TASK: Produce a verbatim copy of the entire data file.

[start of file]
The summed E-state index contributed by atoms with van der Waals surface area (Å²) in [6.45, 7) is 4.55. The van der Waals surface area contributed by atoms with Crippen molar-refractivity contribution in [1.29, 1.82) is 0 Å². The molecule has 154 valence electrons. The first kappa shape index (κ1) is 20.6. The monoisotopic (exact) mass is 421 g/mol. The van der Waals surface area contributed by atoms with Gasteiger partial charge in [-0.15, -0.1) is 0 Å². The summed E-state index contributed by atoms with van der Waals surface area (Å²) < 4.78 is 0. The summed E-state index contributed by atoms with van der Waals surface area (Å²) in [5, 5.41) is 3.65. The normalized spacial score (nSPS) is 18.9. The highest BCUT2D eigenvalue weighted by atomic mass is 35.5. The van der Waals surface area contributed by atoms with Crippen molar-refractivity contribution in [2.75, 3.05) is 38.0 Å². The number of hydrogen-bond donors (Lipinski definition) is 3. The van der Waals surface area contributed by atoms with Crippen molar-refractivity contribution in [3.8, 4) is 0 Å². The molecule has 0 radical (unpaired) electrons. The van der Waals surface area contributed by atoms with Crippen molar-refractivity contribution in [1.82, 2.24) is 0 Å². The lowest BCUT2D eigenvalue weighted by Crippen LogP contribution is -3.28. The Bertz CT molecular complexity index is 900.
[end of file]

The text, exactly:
The summed E-state index contributed by atoms with van der Waals surface area (Å²) in [6.45, 7) is 4.55. The van der Waals surface area contributed by atoms with Crippen molar-refractivity contribution in [1.29, 1.82) is 0 Å². The molecule has 154 valence electrons. The first kappa shape index (κ1) is 20.6. The monoisotopic (exact) mass is 421 g/mol. The van der Waals surface area contributed by atoms with Gasteiger partial charge in [-0.15, -0.1) is 0 Å². The summed E-state index contributed by atoms with van der Waals surface area (Å²) < 4.78 is 0. The summed E-state index contributed by atoms with van der Waals surface area (Å²) in [5, 5.41) is 3.65. The normalized spacial score (nSPS) is 18.9. The highest BCUT2D eigenvalue weighted by atomic mass is 35.5. The van der Waals surface area contributed by atoms with Crippen molar-refractivity contribution in [2.75, 3.05) is 38.0 Å². The number of hydrogen-bond donors (Lipinski definition) is 3. The van der Waals surface area contributed by atoms with Crippen molar-refractivity contribution in [3.8, 4) is 0 Å². The molecule has 0 radical (unpaired) electrons. The van der Waals surface area contributed by atoms with Crippen molar-refractivity contribution in [1.82, 2.24) is 0 Å². The lowest BCUT2D eigenvalue weighted by Crippen LogP contribution is -3.28. The Bertz CT molecular complexity index is 900.